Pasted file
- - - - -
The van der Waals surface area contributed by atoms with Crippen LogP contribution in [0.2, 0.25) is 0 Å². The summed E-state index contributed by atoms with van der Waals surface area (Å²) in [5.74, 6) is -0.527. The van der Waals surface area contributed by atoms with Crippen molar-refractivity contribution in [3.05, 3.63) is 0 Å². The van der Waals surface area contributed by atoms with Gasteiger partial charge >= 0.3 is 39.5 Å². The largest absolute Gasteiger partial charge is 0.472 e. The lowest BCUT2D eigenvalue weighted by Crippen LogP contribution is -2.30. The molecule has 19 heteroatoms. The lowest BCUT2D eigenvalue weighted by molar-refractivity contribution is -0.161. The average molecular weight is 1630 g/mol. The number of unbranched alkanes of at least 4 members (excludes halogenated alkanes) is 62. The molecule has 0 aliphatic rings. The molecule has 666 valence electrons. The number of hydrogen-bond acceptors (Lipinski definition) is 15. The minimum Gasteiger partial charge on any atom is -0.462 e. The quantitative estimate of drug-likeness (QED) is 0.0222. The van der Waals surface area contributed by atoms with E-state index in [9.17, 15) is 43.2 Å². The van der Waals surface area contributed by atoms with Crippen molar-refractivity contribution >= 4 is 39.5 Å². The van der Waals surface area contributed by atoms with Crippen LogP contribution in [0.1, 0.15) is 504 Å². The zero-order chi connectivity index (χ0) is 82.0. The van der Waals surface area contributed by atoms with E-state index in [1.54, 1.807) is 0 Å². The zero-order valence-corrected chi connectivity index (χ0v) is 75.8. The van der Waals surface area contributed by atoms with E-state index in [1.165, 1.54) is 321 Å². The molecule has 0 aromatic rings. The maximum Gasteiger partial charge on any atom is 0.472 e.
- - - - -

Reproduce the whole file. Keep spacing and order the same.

The van der Waals surface area contributed by atoms with Crippen LogP contribution in [0.2, 0.25) is 0 Å². The summed E-state index contributed by atoms with van der Waals surface area (Å²) in [5.74, 6) is -0.527. The van der Waals surface area contributed by atoms with Crippen molar-refractivity contribution in [3.05, 3.63) is 0 Å². The van der Waals surface area contributed by atoms with Gasteiger partial charge >= 0.3 is 39.5 Å². The largest absolute Gasteiger partial charge is 0.472 e. The lowest BCUT2D eigenvalue weighted by Crippen LogP contribution is -2.30. The molecule has 19 heteroatoms. The lowest BCUT2D eigenvalue weighted by molar-refractivity contribution is -0.161. The average molecular weight is 1630 g/mol. The number of unbranched alkanes of at least 4 members (excludes halogenated alkanes) is 62. The molecule has 0 aliphatic rings. The molecule has 666 valence electrons. The number of hydrogen-bond acceptors (Lipinski definition) is 15. The minimum Gasteiger partial charge on any atom is -0.462 e. The quantitative estimate of drug-likeness (QED) is 0.0222. The van der Waals surface area contributed by atoms with E-state index in [9.17, 15) is 43.2 Å². The van der Waals surface area contributed by atoms with Crippen molar-refractivity contribution >= 4 is 39.5 Å². The van der Waals surface area contributed by atoms with Crippen LogP contribution in [0.1, 0.15) is 504 Å². The zero-order chi connectivity index (χ0) is 82.0. The van der Waals surface area contributed by atoms with E-state index in [1.54, 1.807) is 0 Å². The zero-order valence-corrected chi connectivity index (χ0v) is 75.8. The van der Waals surface area contributed by atoms with E-state index in [1.165, 1.54) is 321 Å². The molecule has 0 aromatic rings. The maximum Gasteiger partial charge on any atom is 0.472 e.